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Nato allies 'delinquent'

President Trump in Brussels. (AFP)

Brussels: President Trump is in Brussels as part of a seven-day, three-nation European trip that highlights the ways he has utterly transformed US foreign policy.

Trump has disparaged Nato, and a meeting on Wednesday with the alliance's secretary general got off to a confrontational start when he said other nations must spend more on defence and that Germany was "captive to Russia" on energy.

Trump upended generations of American diplomacy, antagonising and belittling traditional allies over issues like defence and trade, while refraining from criticising Russia, a traditional adversary.

After the Nato summit meeting, he is to travel to Britain and then to Finland to meet with President Vladimir V. Putin of Russia.

US First Lady Melania Trump (left) and her French counterpart Brigitte Macron at a concert in Waterloo, Belgium. (Reuters)

Trump kicked off his meetings on a contentious note, calling allies "delinquent" for failing to spend enough on their own defence and attacking Germany as a "captive" of Russia because of its energy dealings.

"Many countries are not paying what they should, and, frankly, many countries owe us a tremendous amount of money from many years back," Trump said at a breakfast with Jens Stoltenberg, the Nato secretary general, at the residence of the US ambassador to Belgium. "They're delinquent, as far as I'm concerned, because the United States has had to pay for them."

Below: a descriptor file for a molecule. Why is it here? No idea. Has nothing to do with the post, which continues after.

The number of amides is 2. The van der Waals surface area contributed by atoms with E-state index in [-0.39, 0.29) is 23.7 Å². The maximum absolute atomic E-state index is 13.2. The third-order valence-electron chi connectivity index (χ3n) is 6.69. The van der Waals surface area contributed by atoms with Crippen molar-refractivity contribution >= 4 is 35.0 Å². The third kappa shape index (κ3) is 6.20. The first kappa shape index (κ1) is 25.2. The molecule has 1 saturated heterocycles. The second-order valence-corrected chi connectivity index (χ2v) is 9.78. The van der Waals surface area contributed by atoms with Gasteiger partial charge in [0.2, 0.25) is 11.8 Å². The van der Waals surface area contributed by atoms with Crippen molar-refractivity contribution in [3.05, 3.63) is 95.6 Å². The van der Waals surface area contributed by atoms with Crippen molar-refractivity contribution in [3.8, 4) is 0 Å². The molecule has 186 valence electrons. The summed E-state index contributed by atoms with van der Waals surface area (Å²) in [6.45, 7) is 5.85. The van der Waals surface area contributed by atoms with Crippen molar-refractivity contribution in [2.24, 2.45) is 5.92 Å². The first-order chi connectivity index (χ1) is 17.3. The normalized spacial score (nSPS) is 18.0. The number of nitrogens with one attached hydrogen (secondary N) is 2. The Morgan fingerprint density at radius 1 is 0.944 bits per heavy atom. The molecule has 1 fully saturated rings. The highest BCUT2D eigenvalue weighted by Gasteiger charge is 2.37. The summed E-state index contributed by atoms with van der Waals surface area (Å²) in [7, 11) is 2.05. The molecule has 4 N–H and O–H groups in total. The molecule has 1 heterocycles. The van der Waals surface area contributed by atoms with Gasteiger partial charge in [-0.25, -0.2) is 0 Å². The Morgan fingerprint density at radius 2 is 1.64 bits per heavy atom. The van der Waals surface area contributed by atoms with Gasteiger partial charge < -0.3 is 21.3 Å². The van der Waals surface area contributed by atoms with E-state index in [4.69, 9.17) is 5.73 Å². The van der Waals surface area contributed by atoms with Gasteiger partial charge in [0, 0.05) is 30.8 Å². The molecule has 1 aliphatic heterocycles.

He singled out Germany for particularly sharp criticism, saying the country was "totally controlled by Russia" because of its dependence on Russian natural gas. The US spends heavily to defend Germany from Russia, he said, and "Germany goes out and pays billions and billions of dollars a year to Russia."

In March, Germany gave approval for Gazprom, the Russian energy titan, to construct the Nord Stream 2 pipeline through its waters, a $10 billion project.

"Germany is a captive of Russia" because of the oil and gas issue, Trump said. "I think it's something that Nato has to look at."

Stoltenberg countered that "despite differences," Nato was about uniting "to protect and defend each other". But Trump shrugged off the collective defence principle.

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